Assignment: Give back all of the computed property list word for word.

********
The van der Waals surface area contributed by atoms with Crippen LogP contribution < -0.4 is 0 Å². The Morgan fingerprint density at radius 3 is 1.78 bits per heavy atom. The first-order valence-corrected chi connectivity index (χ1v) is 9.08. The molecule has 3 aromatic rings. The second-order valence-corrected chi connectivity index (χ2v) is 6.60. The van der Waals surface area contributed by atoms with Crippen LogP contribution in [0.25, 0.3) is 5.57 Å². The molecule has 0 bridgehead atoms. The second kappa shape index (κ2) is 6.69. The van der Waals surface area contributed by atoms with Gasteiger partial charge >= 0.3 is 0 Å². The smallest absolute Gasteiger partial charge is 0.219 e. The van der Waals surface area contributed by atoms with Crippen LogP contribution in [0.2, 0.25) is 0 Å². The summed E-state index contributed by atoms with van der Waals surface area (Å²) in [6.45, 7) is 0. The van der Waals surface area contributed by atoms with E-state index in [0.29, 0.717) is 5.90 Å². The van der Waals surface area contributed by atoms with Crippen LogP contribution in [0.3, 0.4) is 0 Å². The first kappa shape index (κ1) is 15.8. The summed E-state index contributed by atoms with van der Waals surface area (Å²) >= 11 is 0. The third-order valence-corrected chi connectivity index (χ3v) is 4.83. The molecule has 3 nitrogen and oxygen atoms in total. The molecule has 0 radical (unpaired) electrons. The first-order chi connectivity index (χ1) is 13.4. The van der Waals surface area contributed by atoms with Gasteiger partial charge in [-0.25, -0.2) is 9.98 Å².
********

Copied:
The van der Waals surface area contributed by atoms with Crippen LogP contribution < -0.4 is 0 Å². The Morgan fingerprint density at radius 3 is 1.78 bits per heavy atom. The first-order valence-corrected chi connectivity index (χ1v) is 9.08. The molecule has 3 aromatic rings. The second-order valence-corrected chi connectivity index (χ2v) is 6.60. The van der Waals surface area contributed by atoms with Crippen LogP contribution in [0.25, 0.3) is 5.57 Å². The molecule has 0 bridgehead atoms. The second kappa shape index (κ2) is 6.69. The van der Waals surface area contributed by atoms with Gasteiger partial charge >= 0.3 is 0 Å². The smallest absolute Gasteiger partial charge is 0.219 e. The van der Waals surface area contributed by atoms with Crippen LogP contribution in [0.2, 0.25) is 0 Å². The summed E-state index contributed by atoms with van der Waals surface area (Å²) in [6.45, 7) is 0. The van der Waals surface area contributed by atoms with E-state index in [0.29, 0.717) is 5.90 Å². The van der Waals surface area contributed by atoms with Crippen LogP contribution in [0.3, 0.4) is 0 Å². The first kappa shape index (κ1) is 15.8. The summed E-state index contributed by atoms with van der Waals surface area (Å²) >= 11 is 0. The third-order valence-corrected chi connectivity index (χ3v) is 4.83. The molecule has 3 nitrogen and oxygen atoms in total. The molecule has 0 radical (unpaired) electrons. The first-order chi connectivity index (χ1) is 13.4. The van der Waals surface area contributed by atoms with Gasteiger partial charge in [-0.25, -0.2) is 9.98 Å².